The ILEA program is an interagency effort to combat international crime through training and capacity building for foreign criminal justice personnel. Crime knows no borders and the ILEAs not only expand the skills of participants but also foster regional partnerships that are essential to addressing transnational criminal activity. As of 2013, there are five ILEAs in:
More than 50,000 participants from over 80 countries have graduated since the program’s inception in 1995. The ILEA program trains approximately 4,500 students annually. All ILEA participants must be vetted for human rights abuses (“Leahy vetting”) before attending.
The regional ILEAs offer a six-week Law Enforcement and Leadership Development (LELD) course as well as one or two week specialized courses tailored to the needs of the region. The overseas ILEAs utilize instructors from U.S. government law enforcement agencies, who cover topics that include leadership/management, investigations, counterterrorism, counternarcotics, corruption, financial crimes, women’s issues, trafficking in persons, wildlife trafficking, and cyber-crime, among others. Roswell offers advanced courses in some of these same topics.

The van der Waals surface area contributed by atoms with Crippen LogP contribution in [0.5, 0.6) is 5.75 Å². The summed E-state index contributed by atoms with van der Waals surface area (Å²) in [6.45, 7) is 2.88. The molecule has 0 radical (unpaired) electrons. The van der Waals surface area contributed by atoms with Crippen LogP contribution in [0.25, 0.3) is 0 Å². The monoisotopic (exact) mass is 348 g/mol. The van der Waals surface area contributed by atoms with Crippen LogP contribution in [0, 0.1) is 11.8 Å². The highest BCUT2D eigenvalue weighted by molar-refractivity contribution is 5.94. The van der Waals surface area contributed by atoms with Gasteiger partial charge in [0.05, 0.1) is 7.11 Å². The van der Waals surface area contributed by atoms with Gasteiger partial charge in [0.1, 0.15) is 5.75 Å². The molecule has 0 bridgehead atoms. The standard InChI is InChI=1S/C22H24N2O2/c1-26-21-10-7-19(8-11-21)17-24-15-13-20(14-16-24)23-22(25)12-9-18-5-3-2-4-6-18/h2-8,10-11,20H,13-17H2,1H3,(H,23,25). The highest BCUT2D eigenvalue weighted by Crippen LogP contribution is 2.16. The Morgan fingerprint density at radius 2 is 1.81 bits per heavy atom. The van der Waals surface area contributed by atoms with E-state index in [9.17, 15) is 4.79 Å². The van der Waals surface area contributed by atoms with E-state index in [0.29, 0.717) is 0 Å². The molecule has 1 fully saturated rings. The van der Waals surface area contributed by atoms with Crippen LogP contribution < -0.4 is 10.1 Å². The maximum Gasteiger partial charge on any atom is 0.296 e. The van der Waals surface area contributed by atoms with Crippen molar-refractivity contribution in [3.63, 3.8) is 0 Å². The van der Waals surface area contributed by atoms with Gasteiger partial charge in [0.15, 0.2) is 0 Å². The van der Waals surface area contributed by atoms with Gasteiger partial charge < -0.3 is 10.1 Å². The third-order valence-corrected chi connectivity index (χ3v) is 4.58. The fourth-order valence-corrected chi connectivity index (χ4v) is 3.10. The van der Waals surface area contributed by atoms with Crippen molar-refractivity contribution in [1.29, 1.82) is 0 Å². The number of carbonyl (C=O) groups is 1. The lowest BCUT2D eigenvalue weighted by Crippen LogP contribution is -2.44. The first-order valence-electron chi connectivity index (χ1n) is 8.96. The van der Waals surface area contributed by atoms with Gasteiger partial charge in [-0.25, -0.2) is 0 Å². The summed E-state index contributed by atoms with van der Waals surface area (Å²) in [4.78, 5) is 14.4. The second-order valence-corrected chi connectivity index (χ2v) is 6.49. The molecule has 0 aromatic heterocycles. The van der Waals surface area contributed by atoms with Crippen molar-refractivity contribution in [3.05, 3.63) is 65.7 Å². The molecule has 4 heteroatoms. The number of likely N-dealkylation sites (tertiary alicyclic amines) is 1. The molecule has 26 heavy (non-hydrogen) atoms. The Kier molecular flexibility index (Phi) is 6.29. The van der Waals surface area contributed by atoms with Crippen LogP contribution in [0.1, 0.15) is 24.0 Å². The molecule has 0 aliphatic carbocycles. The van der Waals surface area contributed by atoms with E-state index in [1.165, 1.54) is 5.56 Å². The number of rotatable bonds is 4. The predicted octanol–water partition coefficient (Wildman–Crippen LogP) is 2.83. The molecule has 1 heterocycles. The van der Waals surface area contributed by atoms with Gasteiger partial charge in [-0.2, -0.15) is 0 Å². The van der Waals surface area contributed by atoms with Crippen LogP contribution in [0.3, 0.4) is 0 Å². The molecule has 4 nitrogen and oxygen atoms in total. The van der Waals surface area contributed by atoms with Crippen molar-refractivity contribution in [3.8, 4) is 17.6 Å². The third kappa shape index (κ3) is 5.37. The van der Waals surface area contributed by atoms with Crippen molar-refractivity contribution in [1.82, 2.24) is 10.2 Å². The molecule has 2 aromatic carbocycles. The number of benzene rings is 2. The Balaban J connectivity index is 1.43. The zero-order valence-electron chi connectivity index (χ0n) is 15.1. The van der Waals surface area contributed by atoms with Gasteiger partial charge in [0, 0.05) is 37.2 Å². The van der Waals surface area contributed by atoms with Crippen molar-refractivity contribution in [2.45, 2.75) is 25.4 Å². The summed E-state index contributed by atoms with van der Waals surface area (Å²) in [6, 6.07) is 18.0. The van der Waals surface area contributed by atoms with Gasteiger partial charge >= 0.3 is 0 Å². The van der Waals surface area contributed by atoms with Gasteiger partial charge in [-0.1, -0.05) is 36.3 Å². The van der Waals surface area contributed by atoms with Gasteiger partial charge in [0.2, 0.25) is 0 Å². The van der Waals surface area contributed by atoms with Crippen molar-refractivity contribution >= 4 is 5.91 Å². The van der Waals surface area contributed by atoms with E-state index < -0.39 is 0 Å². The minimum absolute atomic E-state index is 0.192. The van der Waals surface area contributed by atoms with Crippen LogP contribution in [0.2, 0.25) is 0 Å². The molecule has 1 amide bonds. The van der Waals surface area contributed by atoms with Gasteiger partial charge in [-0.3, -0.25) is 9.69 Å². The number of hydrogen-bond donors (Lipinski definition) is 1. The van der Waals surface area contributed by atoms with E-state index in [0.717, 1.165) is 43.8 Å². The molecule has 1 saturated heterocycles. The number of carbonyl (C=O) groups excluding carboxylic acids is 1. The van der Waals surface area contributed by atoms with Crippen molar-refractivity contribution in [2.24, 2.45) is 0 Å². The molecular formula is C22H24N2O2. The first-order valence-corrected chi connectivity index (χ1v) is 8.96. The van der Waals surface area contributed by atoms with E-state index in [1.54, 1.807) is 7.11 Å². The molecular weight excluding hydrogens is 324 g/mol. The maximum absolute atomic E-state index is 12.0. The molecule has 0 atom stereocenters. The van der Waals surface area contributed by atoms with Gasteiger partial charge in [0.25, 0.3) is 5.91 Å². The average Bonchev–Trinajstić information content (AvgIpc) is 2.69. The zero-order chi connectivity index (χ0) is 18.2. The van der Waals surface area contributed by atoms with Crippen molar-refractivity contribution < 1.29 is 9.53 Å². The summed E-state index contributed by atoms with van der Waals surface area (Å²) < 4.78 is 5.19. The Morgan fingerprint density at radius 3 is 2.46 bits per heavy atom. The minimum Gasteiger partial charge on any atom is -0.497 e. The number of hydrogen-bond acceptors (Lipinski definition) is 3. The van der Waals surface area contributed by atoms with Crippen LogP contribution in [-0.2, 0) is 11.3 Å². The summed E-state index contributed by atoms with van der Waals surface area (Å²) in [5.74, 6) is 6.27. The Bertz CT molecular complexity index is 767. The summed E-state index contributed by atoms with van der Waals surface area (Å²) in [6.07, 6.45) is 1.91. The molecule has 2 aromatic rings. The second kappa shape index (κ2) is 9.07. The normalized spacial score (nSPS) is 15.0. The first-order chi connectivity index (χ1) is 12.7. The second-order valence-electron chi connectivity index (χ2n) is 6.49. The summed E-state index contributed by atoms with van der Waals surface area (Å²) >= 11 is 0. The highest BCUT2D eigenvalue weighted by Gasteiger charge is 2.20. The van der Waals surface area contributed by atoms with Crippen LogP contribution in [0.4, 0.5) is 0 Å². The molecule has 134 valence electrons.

The ILEA Program is governed by the ILEA Policy Board, chaired by the State Department, with senior representatives from the Departments of State, Treasury, Homeland Security, and Justice. The board provides guidance and oversight to meet foreign policy and law enforcement goals. The ILEA Interagency Steering Group, comprised of representatives from agencies of the four Departments, provides functional oversight of the program, which is funded and administered by INL. Each overseas academy is staffed by one U.S. director and one or two U.S. deputies appointed by the ILEA Policy Board, as well as locally employed staff, and host government personnel seconded to the ILEA. ILEA Roswell is administered by contractors under the direct supervision of INL.